We might recall the passage in Jeremiah 5 when the prophet is told to go throughout the city and through the vineyards and try to find anyone who does justice or seeks truth. When none are found the indictment is rendered and yet the indictment includes a promise from God, “I will not make a full end of you” (5.18). The point of noticing Jeremiah’s situation and Israel’s predicament, is that no matter what situation we find ourselves, with God there is always reason for hope. When trouble plagues us, we have hope. When our bodies fail us, we have hope. When our culture slides down the slippery slope of evil, we have hope. That hope is in the One who speaks judgment, truth, and speaks things into existence that do not exist. We have hope that something new can be spoken into our illness, a fresh word into our culture, or a proclamation of hope in the midst of depression.

The Word spoken is from God the Creator. It is the very Word of God that spoke everything into existence. Creation is revealed here as the foundation of authority in this prophetic Word – the Lord who made the earth, the Lord who formed it to establish it. No other god creates. No other god made the earth or formed it or established it. There is no god like our God. This same God who is the Creator will also answer when the people call to Him. God will answer with the revelation of restoration. God answers with deliverance. God speaks salvation into the world. God is the One who will do it. No one else, no other god. Our God – powerful, mighty, creative, loving, healing, righteous, and forgiving. God takes the initiative and action to make things right.

The Lord is His name. Yahweh or Jehovah. I Am who I Am. There is power in the name! What has been seen has been the plucking up and breaking down, as verse 4 states, the houses of this city and the houses of the kings of Judah that were torn down. The destruction has been the result of Israel’s evil (vs 5) but now something new is being revealed. Good News in the midst of exile. That good news is full restoration.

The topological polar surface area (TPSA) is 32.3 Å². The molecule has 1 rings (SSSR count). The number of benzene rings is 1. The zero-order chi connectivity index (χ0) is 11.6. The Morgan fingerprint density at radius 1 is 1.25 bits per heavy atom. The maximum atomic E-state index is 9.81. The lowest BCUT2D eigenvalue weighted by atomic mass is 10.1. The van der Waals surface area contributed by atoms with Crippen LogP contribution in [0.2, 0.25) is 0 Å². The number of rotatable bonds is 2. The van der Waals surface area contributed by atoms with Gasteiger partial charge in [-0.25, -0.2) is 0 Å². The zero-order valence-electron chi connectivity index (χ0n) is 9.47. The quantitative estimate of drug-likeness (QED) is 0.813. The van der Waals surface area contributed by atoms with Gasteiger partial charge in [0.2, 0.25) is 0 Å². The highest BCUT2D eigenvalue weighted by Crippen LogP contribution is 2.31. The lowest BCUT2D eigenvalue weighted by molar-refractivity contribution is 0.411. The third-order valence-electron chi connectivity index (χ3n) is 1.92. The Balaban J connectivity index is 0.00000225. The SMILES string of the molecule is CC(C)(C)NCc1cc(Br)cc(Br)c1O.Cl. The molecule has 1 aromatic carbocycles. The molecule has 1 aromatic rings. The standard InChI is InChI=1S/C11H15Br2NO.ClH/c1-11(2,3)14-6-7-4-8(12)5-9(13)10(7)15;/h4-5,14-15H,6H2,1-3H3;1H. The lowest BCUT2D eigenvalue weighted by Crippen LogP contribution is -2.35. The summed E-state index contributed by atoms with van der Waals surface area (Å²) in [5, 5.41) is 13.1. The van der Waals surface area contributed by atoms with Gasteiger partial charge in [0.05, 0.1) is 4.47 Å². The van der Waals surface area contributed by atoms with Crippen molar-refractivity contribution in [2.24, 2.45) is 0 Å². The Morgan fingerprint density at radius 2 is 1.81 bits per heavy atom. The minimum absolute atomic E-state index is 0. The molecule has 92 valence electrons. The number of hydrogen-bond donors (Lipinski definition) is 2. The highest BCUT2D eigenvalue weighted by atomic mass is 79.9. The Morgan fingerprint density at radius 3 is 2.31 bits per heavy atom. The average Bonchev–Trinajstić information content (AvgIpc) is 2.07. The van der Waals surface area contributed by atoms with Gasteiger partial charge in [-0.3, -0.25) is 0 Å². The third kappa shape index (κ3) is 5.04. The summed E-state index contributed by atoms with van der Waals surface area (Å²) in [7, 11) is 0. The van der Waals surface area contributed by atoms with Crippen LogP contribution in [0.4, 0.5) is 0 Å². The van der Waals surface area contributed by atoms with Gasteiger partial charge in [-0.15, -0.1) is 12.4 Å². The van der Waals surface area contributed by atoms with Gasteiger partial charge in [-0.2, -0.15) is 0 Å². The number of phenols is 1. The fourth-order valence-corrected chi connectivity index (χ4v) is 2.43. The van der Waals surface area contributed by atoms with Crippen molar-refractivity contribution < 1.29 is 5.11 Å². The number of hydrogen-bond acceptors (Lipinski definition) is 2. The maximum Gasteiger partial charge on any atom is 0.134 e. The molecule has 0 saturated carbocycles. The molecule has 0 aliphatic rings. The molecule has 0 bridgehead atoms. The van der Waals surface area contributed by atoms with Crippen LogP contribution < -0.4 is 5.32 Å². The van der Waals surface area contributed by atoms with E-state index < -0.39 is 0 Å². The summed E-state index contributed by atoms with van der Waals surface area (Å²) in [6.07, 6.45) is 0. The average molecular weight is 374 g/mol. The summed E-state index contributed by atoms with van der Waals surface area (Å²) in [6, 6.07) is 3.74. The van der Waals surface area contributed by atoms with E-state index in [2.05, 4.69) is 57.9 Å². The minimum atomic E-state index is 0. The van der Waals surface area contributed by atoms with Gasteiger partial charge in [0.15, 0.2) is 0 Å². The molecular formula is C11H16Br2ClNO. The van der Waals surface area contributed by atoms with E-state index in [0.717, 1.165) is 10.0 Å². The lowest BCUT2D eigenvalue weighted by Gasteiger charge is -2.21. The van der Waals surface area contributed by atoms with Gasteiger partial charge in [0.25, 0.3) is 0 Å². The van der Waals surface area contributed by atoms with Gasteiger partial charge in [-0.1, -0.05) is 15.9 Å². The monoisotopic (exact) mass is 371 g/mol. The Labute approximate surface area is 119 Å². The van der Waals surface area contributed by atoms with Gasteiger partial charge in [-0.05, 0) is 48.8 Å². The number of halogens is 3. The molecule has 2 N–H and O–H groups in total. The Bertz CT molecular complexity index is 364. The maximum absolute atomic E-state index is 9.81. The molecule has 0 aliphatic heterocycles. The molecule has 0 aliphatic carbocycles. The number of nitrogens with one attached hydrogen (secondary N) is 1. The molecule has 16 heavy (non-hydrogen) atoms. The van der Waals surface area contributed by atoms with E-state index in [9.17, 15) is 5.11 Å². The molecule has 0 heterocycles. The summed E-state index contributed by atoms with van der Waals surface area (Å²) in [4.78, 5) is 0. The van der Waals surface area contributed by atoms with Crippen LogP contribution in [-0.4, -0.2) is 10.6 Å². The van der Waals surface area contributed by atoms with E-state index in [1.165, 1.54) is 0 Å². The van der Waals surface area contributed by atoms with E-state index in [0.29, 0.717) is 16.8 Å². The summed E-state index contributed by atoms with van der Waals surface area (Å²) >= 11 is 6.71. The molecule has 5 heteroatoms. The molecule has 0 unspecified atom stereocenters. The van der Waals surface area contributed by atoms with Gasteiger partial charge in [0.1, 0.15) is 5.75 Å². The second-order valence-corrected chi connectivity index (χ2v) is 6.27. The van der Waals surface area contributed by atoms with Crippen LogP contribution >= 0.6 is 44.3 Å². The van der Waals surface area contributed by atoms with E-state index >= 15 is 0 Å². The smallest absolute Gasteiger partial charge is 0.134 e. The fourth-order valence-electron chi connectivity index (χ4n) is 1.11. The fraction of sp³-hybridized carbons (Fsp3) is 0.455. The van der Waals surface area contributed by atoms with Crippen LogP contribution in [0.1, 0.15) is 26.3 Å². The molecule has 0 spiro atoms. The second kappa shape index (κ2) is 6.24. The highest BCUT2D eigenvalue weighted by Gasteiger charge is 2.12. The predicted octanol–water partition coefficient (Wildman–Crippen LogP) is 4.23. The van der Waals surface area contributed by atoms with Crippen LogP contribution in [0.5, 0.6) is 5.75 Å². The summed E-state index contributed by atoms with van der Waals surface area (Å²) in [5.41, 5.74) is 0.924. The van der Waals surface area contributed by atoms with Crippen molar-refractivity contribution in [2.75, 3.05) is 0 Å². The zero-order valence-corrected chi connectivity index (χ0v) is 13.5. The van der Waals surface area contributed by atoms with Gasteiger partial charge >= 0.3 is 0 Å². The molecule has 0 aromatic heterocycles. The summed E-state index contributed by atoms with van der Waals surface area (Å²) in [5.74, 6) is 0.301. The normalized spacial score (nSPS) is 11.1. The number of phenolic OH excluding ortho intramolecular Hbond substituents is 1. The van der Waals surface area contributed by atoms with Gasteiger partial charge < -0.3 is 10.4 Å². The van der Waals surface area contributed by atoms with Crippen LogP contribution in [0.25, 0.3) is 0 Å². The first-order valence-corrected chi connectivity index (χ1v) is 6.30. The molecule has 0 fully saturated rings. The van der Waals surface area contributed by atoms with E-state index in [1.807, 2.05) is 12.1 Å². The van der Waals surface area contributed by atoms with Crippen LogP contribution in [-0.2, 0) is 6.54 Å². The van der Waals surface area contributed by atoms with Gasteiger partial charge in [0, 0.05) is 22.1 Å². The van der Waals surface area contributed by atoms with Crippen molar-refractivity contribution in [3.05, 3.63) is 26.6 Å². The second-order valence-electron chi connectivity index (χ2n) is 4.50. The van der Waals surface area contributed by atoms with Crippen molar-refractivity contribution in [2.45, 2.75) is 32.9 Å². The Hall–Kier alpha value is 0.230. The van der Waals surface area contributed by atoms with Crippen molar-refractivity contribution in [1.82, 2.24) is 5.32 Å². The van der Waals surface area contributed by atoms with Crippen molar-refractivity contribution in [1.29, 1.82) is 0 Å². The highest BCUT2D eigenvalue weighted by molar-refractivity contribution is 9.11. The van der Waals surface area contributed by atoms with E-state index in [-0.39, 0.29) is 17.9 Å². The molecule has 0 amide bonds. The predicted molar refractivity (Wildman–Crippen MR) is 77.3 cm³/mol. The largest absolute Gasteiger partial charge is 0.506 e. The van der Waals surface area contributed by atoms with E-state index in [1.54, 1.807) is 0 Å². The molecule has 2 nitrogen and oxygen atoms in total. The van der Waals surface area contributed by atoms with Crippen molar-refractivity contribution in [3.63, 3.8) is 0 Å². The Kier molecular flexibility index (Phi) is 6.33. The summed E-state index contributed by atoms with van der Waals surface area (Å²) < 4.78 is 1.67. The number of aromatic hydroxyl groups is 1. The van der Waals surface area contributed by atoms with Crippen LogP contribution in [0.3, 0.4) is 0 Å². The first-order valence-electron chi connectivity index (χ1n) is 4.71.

• The Lord Will Restore


The Lord will restore His people, His land, and His city! It is the Lord who will do it. Notice all the “I will” statements in the text.

3Call to me and I will answer you, and will tell you great and hidden things...

6Behold, I will bring to it health and healing, and I will heal them and reveal

7I will restore...and rebuild

8I will cleanse them from all the guilt of their sin against me, and I will forgive

11 - For I will restore

14-15“Behold...I will fulfill the promise I made to the house of Israel and the house of Judah...I will cause a righteous Branch to spring up...


This is what God Himself will do. It is not the actions of Israel, not the actions of any other agent, only God will do these things. God will do these things because only God CAN do these things. No other gods can answer, heal, cleanse, or restore. Only Yahweh. Only the Lord. This is no small matter. Once we recognize and confess what God will do and what God has done and what God can do, we begin to know God better, deeper, understanding more and understanding why it is proper and necessary that we give thanks to God. It is appropriate to worship this God, to thank the God of the Bible, to follow Jesus Christ the Son of God, and to trust the Holy Spirit.


Look at the power of prayer in verse 3 – “Call to Me”, says the Lord. That is, pray! Call out His name, call in thanks and adoration and intercession and all the ways we might call on the Lord. Even things we perceive as negative – lament, complaint, anger, when it is in calling out to God, it is still praying to the right One! Call to God. And what is the result? God will answer and God will tell of great things. God reveals Himself to us in prayer. God reveals hidden things in prayer. But we have to go to God in prayer, to speak, to listen, to expect God to respond in some way.